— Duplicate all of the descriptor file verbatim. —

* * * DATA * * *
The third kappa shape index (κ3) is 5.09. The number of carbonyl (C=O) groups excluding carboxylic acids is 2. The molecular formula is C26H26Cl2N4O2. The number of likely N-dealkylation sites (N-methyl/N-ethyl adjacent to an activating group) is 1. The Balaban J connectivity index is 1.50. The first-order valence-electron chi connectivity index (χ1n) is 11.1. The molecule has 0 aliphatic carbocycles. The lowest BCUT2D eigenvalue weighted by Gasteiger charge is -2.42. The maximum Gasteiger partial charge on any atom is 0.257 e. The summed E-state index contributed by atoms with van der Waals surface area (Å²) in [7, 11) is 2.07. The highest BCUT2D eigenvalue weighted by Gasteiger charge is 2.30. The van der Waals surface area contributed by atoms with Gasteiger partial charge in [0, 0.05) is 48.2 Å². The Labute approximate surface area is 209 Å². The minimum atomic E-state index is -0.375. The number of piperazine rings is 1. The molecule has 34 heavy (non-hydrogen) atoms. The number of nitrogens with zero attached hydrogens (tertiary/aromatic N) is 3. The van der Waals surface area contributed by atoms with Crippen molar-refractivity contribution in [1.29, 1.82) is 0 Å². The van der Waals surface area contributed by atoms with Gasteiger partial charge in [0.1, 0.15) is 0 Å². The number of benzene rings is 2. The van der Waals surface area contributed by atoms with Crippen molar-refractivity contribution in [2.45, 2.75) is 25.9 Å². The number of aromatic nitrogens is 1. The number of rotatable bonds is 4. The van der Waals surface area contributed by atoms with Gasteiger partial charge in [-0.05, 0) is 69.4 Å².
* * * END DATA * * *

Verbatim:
The third kappa shape index (κ3) is 5.09. The number of carbonyl (C=O) groups excluding carboxylic acids is 2. The molecular formula is C26H26Cl2N4O2. The number of likely N-dealkylation sites (N-methyl/N-ethyl adjacent to an activating group) is 1. The Balaban J connectivity index is 1.50. The first-order valence-electron chi connectivity index (χ1n) is 11.1. The molecule has 0 aliphatic carbocycles. The lowest BCUT2D eigenvalue weighted by Gasteiger charge is -2.42. The maximum Gasteiger partial charge on any atom is 0.257 e. The summed E-state index contributed by atoms with van der Waals surface area (Å²) in [7, 11) is 2.07. The highest BCUT2D eigenvalue weighted by Gasteiger charge is 2.30. The van der Waals surface area contributed by atoms with Gasteiger partial charge in [0, 0.05) is 48.2 Å². The Labute approximate surface area is 209 Å². The minimum atomic E-state index is -0.375. The number of piperazine rings is 1. The molecule has 34 heavy (non-hydrogen) atoms. The number of nitrogens with zero attached hydrogens (tertiary/aromatic N) is 3. The van der Waals surface area contributed by atoms with Crippen molar-refractivity contribution in [1.29, 1.82) is 0 Å². The van der Waals surface area contributed by atoms with Gasteiger partial charge in [0.1, 0.15) is 0 Å². The number of benzene rings is 2. The van der Waals surface area contributed by atoms with Crippen molar-refractivity contribution in [2.45, 2.75) is 25.9 Å². The number of aromatic nitrogens is 1. The number of rotatable bonds is 4. The van der Waals surface area contributed by atoms with Gasteiger partial charge in [-0.05, 0) is 69.4 Å².